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We Are Watching a Working-Class Revolt in West Virginia

March 13, 2018 in Blogs

By Amy Traub, The American Prospect

For years, states have cut school funding while reducing taxes on corporations. But teachers and workers are fighting back.

Sometimes, working people push back.

Faced with jobs that don’t pay enough to make ends meet, health-care costs that break the budget, and public services exposed to countless rounds of cutbacks despite a growing economy, working people will push back. And, like the teachers across the state of West Virginia who walked out on strike for nine days and won meaningful raises and a freeze in health costs for all the state’s public employees, working people who push back sometimes win.

The simple message that it’s possible to fight back and win is powerful. It is surely resonating with teachers in Oklahoma, who, like their counterparts in West Virginia, are among the most underpaid in the nation: They are preparing for their own statewide rebellion against the funding cuts that have harmed the education of Oklahoma’s children and left their teachers struggling to get by.

But the resonance should be wider: Data from the Center on Budget and Policy Priorities show that most states across the country cut school funding after the Great Recession, and the majority never fully restored their support. In 2015, 29 states were still supplying less overall funding per student than they provided in 2008. In many of the states with the largest cutbacks in school funding, policymakers steeply reduced taxes for corporations and the wealthiest residents even as they drained education budgets, undermining schoolchildren and the teachers and staff who work every day to support them.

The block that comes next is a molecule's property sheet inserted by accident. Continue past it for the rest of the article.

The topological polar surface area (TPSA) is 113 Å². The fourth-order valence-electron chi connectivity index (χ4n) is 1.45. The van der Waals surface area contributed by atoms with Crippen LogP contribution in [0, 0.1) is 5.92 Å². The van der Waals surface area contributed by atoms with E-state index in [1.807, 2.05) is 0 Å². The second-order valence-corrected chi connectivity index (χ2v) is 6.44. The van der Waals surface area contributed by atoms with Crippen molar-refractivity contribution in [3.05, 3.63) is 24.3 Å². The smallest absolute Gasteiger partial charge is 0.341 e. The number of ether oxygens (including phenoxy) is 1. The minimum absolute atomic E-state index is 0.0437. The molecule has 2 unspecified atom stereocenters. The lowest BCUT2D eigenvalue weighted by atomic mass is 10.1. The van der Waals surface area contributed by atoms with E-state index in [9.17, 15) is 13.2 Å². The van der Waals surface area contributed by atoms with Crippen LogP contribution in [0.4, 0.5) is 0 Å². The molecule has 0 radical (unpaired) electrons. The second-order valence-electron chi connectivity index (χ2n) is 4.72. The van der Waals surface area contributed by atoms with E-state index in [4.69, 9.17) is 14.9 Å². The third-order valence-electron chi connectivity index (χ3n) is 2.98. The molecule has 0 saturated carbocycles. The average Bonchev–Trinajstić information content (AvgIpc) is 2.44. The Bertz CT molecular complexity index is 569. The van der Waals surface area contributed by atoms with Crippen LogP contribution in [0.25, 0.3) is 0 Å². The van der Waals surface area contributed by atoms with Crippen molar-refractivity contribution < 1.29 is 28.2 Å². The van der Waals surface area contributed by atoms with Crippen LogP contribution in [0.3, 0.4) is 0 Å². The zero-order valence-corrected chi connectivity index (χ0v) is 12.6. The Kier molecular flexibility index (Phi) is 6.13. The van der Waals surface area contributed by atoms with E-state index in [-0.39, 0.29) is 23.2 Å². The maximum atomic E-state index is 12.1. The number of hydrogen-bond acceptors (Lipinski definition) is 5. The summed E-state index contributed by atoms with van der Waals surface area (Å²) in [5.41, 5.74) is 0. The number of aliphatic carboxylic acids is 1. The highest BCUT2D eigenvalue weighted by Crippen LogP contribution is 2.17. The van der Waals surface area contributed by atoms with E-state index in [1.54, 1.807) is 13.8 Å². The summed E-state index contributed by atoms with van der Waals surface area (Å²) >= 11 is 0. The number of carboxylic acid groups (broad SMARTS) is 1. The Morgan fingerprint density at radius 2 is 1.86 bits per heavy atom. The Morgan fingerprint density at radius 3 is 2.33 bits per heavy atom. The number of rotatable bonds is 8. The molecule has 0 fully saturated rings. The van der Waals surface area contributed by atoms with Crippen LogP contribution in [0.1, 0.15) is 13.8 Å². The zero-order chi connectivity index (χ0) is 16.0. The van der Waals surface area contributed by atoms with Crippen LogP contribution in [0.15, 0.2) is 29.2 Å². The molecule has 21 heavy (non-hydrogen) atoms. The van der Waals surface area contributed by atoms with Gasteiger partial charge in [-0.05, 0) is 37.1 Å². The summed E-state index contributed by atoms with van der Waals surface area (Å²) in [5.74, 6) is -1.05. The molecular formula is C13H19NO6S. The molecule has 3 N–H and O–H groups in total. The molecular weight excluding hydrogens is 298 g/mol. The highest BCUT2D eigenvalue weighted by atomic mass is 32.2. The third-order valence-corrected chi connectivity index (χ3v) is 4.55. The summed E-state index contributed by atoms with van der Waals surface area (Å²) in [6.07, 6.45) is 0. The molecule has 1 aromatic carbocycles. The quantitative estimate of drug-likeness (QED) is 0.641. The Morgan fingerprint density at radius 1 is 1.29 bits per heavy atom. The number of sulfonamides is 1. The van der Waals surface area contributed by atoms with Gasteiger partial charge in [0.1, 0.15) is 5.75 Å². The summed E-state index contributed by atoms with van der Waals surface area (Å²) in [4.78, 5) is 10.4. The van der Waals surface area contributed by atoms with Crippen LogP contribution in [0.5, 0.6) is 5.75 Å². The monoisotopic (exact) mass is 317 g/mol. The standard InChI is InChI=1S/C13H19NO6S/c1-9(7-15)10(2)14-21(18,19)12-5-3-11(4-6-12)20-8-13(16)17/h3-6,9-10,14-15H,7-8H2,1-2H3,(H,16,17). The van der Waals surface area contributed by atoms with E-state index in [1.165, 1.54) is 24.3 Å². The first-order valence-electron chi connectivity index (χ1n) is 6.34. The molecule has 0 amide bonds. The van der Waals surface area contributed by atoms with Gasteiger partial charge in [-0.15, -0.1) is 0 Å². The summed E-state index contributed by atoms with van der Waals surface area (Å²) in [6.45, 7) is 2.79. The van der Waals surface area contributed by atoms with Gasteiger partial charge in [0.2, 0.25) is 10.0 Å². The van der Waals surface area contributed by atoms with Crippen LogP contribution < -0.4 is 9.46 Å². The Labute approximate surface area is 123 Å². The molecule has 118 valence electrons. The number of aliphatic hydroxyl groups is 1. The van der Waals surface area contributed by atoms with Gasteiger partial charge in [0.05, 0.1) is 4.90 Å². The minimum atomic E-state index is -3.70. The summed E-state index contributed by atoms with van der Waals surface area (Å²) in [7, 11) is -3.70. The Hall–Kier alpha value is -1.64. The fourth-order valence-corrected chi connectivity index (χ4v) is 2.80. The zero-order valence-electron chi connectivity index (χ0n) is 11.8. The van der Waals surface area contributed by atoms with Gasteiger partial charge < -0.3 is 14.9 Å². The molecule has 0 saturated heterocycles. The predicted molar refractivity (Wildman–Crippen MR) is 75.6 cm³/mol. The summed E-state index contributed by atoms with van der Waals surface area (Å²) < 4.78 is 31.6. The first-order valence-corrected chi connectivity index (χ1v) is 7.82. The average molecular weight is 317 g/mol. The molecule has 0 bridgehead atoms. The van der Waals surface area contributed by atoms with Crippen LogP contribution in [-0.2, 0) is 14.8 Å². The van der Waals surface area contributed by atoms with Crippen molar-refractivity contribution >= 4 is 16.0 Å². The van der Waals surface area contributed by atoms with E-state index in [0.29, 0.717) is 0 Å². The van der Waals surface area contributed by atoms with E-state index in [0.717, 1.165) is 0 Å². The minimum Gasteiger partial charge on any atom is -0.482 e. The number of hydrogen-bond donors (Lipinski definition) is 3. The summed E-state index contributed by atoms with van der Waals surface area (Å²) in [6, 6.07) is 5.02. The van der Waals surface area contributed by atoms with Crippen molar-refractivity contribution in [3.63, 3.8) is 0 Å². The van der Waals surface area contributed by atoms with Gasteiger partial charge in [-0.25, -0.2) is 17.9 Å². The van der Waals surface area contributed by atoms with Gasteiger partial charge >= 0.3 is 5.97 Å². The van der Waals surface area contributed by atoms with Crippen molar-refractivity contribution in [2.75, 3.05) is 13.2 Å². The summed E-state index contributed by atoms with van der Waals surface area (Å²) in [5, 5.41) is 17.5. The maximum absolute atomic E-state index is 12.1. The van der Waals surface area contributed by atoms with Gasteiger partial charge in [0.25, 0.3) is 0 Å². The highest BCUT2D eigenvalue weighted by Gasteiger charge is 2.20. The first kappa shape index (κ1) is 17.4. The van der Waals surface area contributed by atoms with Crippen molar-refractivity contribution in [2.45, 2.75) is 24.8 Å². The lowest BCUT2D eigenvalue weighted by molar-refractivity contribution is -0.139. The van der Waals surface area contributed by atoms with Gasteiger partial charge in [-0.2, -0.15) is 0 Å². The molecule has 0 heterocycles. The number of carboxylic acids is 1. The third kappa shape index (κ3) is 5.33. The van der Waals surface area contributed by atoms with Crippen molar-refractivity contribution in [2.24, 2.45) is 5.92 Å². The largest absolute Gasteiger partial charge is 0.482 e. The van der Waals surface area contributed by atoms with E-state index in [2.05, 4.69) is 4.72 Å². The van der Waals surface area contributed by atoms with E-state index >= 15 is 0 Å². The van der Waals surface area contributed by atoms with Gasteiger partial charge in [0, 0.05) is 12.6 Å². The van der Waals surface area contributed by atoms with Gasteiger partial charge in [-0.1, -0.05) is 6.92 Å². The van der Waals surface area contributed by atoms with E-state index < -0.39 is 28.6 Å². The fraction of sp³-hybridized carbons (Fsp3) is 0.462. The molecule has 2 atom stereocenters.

School funding cuts are a key example of how corporate lobbyists and other wealthy interests have manipulated the rules of our economy to consolidate their own power and wealth at the expense of not just our schools, but our broader communities, and the quality of jobs for public and private-sector workers alike.

The ideology of corporate windfalls and public austerity is everywhere in our national politics, from the massive corporate tax cuts passed by Congress to the Trump administration’s budget proposals slashing the basic services Americans depend on.

In fact, the same day a resolution to the West …read more


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Twitter Spreads Lies and Conspiracy Faster Than Facts, Decade-Long Study Demonstrates

March 13, 2018 in Blogs

By Steven Rosenfeld, AlterNet

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An MIT team analyzed 126,000 tweets and threads with millions of views. But Twitter isn't unique.

The dark side of human nature is dominating the way politics is portrayed on social media, according to an unprecedented new study in Science that confirmed suspicions innuendo and conspiracies are outracing more humdrum facts and truth-telling on Twitter.

The Twitter study was conducted by a team at the Massachusetts Institute of Technology and MIT Media Lab. It analyzed a decade of Twitter posts, focusing on 126,000 examples of false news spread by 2 million to 3 million people. The study noted how rumor spreads much faster than truth, and claims human nature, abetted by algorithms fanning those reflexes, is to blame.